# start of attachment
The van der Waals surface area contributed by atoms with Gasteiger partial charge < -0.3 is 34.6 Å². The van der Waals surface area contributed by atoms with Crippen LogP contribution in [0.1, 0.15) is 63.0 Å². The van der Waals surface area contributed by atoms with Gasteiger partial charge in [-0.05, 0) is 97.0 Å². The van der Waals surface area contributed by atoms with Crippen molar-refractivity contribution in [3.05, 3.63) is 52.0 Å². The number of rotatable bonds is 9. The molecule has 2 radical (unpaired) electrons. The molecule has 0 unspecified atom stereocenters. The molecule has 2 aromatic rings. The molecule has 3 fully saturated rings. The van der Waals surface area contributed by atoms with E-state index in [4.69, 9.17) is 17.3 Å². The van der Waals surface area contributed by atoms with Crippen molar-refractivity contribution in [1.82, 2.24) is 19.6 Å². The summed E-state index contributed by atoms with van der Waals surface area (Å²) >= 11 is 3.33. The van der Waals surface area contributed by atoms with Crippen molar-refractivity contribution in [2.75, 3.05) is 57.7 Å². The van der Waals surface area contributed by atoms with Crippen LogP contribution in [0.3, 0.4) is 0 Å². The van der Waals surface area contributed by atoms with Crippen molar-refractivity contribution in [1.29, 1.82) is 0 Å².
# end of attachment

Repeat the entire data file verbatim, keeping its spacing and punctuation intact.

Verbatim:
The van der Waals surface area contributed by atoms with Gasteiger partial charge < -0.3 is 34.6 Å². The van der Waals surface area contributed by atoms with Crippen LogP contribution in [0.1, 0.15) is 63.0 Å². The van der Waals surface area contributed by atoms with Gasteiger partial charge in [-0.05, 0) is 97.0 Å². The van der Waals surface area contributed by atoms with Crippen molar-refractivity contribution in [3.05, 3.63) is 52.0 Å². The number of rotatable bonds is 9. The molecule has 2 radical (unpaired) electrons. The molecule has 0 unspecified atom stereocenters. The molecule has 2 aromatic rings. The molecule has 3 fully saturated rings. The van der Waals surface area contributed by atoms with E-state index in [4.69, 9.17) is 17.3 Å². The van der Waals surface area contributed by atoms with Crippen molar-refractivity contribution in [1.82, 2.24) is 19.6 Å². The summed E-state index contributed by atoms with van der Waals surface area (Å²) >= 11 is 3.33. The van der Waals surface area contributed by atoms with Crippen molar-refractivity contribution in [2.75, 3.05) is 57.7 Å². The van der Waals surface area contributed by atoms with Crippen LogP contribution in [0.3, 0.4) is 0 Å². The van der Waals surface area contributed by atoms with Crippen molar-refractivity contribution in [1.29, 1.82) is 0 Å².